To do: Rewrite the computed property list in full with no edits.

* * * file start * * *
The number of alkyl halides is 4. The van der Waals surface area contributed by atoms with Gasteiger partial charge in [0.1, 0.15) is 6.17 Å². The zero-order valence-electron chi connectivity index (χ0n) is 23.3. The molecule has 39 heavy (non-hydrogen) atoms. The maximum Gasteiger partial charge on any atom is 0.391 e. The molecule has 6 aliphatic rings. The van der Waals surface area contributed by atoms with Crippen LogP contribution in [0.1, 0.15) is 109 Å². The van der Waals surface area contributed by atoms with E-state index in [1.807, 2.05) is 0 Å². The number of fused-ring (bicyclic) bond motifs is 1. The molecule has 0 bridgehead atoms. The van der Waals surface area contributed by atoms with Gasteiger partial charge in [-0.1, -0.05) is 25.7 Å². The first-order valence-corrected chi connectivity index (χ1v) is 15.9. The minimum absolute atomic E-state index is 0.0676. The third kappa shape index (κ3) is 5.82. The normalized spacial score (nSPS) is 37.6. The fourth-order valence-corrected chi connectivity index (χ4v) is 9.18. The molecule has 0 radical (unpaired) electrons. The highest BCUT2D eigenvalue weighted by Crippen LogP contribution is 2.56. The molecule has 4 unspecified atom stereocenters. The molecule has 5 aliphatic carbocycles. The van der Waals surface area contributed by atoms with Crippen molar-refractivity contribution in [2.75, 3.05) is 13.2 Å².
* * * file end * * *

The number of alkyl halides is 4. The van der Waals surface area contributed by atoms with Gasteiger partial charge in [0.1, 0.15) is 6.17 Å². The zero-order valence-electron chi connectivity index (χ0n) is 23.3. The molecule has 39 heavy (non-hydrogen) atoms. The maximum Gasteiger partial charge on any atom is 0.391 e. The molecule has 6 aliphatic rings. The van der Waals surface area contributed by atoms with Crippen LogP contribution in [0.1, 0.15) is 109 Å². The van der Waals surface area contributed by atoms with E-state index in [1.807, 2.05) is 0 Å². The number of fused-ring (bicyclic) bond motifs is 1. The molecule has 0 bridgehead atoms. The van der Waals surface area contributed by atoms with Gasteiger partial charge in [-0.1, -0.05) is 25.7 Å². The first-order valence-corrected chi connectivity index (χ1v) is 15.9. The minimum absolute atomic E-state index is 0.0676. The third kappa shape index (κ3) is 5.82. The normalized spacial score (nSPS) is 37.6. The fourth-order valence-corrected chi connectivity index (χ4v) is 9.18. The molecule has 0 radical (unpaired) electrons. The highest BCUT2D eigenvalue weighted by Crippen LogP contribution is 2.56. The molecule has 4 unspecified atom stereocenters. The molecule has 5 aliphatic carbocycles. The van der Waals surface area contributed by atoms with Crippen molar-refractivity contribution in [2.75, 3.05) is 13.2 Å².